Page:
Cuadrilla has confirmed there was a 0.4 magnitude earth tremor while it was fracking at its Preston New Road shale gas site this afternoon.
This is an amber event under the seismic regulations, known as the traffic light system. At this level, operators should proceed at caution.
The company said it had stopped fracking for the day.
The tremor is the sixth in a week reported by the British Geological Survey in a series of seismic events near the fracking site.
The tremor measured only 0.4 magnitude and was too small to be felt at the surface. But it is the largest of the tremors so far. And it is the first that we know happened while fracking was taking place.
Under the seismic rules, fracturing should stop immediately if there is seismic activity measure 0.5M or more.
Cuadrilla told DrillOrDrop:
“The highly sensitive monitoring systems at and around Cuadrilla’s shale gas exploration site in Preston New Road have detected a seismic event within the company’s operational area (approx. 4.8km²) of 0.4 ML (Local Magnitude) this afternoon while hydraulic fracturing operations were ongoing.
“This is an extremely low level of seismicity, far below what could possibly be felt at the surface but classed as an amber event as part of the Traffic Light System (TLS) in place for monitoring operational activity. As such we are required to reduce the rate we are pumping fracturing fluid once it has been detected. In fact we have adopted extra caution and have stopped pumping for the day.
“Seismicity will, as always, continue to be monitored closely around the clock by ourselves and others and we plan to continue hydraulic fracturing again in the morning. Local residents should be reassured that the monitoring systems in place are working as they should. These are tiny seismic events that are being detected by our monitors as we fracture the shale rock and are not capable of being felt much less cause damage or harm.”
According to the BGS, six of the past eight seismic events reported in the UK have now been in the area around the end of the well where fracking began on 15 October 2018.
Today’s event was at 3.45pm (BST) in an area between the A583 and Peel Road. It follows a gap in recorded seismic activity in the area since 4.44am (BST) on Saturday (20 October 2018), when there was a 0.0M event.
Yellow rings mark location of six tremors up to the afternoon of 23 October 2018. Source: Googlemaps
The activity began last week on 18 October, when there were -0.2, -0.8 and -0.3 events. There was a single event on 19 October which measured 0.3.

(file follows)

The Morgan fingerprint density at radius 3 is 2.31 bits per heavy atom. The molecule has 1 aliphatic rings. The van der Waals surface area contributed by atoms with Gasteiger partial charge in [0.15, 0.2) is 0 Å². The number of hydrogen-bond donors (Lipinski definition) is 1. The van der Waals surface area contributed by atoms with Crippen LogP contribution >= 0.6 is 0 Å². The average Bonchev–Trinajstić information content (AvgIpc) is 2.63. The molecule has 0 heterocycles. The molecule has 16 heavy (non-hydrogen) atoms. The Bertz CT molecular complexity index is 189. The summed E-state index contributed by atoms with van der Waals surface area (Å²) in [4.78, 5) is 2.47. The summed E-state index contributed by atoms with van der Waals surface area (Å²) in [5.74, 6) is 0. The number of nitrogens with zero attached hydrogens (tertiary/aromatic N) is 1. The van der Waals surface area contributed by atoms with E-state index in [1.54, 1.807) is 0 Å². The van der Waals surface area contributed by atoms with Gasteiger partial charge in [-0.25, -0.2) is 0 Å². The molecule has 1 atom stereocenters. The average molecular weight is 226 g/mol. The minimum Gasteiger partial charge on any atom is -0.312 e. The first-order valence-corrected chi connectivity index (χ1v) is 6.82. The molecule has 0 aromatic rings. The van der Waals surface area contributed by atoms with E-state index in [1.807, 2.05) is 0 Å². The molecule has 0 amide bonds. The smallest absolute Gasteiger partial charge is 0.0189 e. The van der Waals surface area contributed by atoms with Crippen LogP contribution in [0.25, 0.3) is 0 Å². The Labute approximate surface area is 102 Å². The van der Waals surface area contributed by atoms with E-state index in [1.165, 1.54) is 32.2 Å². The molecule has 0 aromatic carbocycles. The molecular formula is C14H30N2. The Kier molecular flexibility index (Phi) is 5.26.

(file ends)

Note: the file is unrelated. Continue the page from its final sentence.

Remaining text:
Previous events had not been shown on the Cuadrilla online portal. The company said events at an amber level that occurred outside the fracturing operations were regarded as “trailing events” and would not be shown.
A spokesperson for Frack Free Lancashire said:
“Frack Free Lancashire is greatly concerned about these seismic events. It is most alarming for residents. Considering this is only the exploratory phase and only one frack a day imagine how much worse it could be.
“Who knows what is happening under our feet? This is the earth giving out a warning, as predicted by geologists following the previous failures of fracking in Lancashire. “The increased risk of larger magnitude quakes is serious. Cuadrilla must stop now, for all our sakes.”
A spokesperson for the campaign network Frack Free United said:
“To continue risks a larger ‘industry wrecking event’ , like Preese Hall 2.0. To stop just admits that they couldn’t see the fault before they started fracking. Its lose, lose, but experts have tried to mention the risks and safeguards.
“Permitted Development were to be allowed, with the present planning avoidance of seismic risk, there would be no way to stop these tremors before they happen. Yet it was only a week ago that we were told by Claire Perry, Natascha Engel and UKOOG that earthquakes are a non issue.”
A spokesperson for the pro-fracking campaign group, Lancashire For Shale, said:
“A 0.4 magnitude event like this is so small it is only possible to detect it using very sensitive instruments like those deployed locally by Cuadrilla and the British Geological Survey.
“The very open manner in which this event has been reported, and Cuadrilla’s reaction to it, demonstrates just how robust the new controls are and that the Traffic Light System is working effectively.”